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US pauses Afghanistan deployments, isolates arrivals there


WASHINGTON — The U.S. military is pausing the movement of any new troops into Afghanistan and is quarantining 1,500 troops and civilians who recently arrived to avoid any possible spread of the coronavirus, the top commander in the country said Thursday.

Troops who are already in the country may have their deployments extended so missions can continue.

The announcement comes as the United States is reducing its troop presence in Afghanistan as part of the peace deal signed last month between the U.S. and the Taliban.

In a tweet, Army Gen. Scott Miller said the military has started new screening procedures for personnel arriving in the country. About 1,500 service members, civilians and contractors who have gone to Afghanistan from various countries in the past week are living in screening facilities.

Miller said most are either new deployments or people returning from leave and they are being quarantined “out of an abundance of caution, not because they are sick.” He added that the U.S.-led coalition is also limiting access to critical personnel and bases.

So far, 21 U.S. and coalition personnel exhibiting flu-like symptoms are in isolation and receiving medical care. None has tested positive for the coronavirus.

There are more than 12,000 U.S. troops in Afghanistan, but that number is supposed to gradually drop to about 8,600 over the next few months as part of the peace deal.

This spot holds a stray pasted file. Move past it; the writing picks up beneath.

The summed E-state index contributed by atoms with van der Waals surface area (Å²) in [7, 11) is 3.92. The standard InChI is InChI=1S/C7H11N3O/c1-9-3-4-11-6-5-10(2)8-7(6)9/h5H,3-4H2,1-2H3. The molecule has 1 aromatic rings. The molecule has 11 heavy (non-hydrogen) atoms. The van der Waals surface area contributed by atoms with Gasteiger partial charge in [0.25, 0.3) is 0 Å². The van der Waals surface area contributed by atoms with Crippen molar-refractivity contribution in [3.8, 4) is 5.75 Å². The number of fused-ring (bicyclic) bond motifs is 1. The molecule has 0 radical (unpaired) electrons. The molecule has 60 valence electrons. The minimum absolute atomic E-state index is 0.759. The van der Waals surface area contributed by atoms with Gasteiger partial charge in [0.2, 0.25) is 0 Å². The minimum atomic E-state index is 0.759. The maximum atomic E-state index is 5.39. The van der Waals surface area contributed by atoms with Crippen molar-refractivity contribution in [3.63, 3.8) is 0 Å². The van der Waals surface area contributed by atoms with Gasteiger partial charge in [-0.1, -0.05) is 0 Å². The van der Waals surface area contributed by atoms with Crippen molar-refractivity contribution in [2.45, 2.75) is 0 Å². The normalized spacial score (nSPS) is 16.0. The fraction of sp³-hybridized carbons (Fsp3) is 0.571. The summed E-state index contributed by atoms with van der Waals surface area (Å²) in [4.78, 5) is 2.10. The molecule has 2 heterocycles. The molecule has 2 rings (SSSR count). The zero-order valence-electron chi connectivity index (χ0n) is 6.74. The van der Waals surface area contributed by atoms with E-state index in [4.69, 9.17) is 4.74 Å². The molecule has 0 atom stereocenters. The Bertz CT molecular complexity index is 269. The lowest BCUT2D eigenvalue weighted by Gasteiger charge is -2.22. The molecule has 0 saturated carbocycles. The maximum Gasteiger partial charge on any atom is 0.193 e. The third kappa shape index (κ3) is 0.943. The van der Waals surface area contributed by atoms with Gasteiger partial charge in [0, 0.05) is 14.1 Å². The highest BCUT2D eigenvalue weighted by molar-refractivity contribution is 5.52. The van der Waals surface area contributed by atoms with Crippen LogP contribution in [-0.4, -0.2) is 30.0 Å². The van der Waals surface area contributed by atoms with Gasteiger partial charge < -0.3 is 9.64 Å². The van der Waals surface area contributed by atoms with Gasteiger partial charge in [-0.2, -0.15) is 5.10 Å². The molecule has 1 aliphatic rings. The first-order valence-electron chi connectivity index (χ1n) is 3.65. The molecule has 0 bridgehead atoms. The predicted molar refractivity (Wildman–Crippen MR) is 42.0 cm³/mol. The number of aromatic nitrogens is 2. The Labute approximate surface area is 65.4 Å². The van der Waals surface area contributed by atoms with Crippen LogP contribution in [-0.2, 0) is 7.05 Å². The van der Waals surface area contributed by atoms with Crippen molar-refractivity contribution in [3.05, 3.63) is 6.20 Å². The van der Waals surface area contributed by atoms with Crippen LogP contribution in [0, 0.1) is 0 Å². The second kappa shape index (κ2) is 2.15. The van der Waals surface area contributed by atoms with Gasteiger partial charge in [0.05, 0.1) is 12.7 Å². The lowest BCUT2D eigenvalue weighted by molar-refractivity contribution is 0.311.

For most people, the coronavirus causes only mild or moderate symptoms, such as fever and cough. For some, especially older adults and people with existing health problems, it can cause more severe illness, including pneumonia.

The vast majority of people recover from the virus. According to the World Health Organization, people with mild illness recover in about two weeks, while those with more severe illness may take three to six weeks to recover. In Afghanistan, 22 people have been diagnosed with the virus but no deaths have been reported.


The Associated Press receives support for health and science coverage from the Howard Hughes Medical Institute’s Department of Science Education. The AP is solely responsible for all content.

Lolita C. Baldor, The Associated Press

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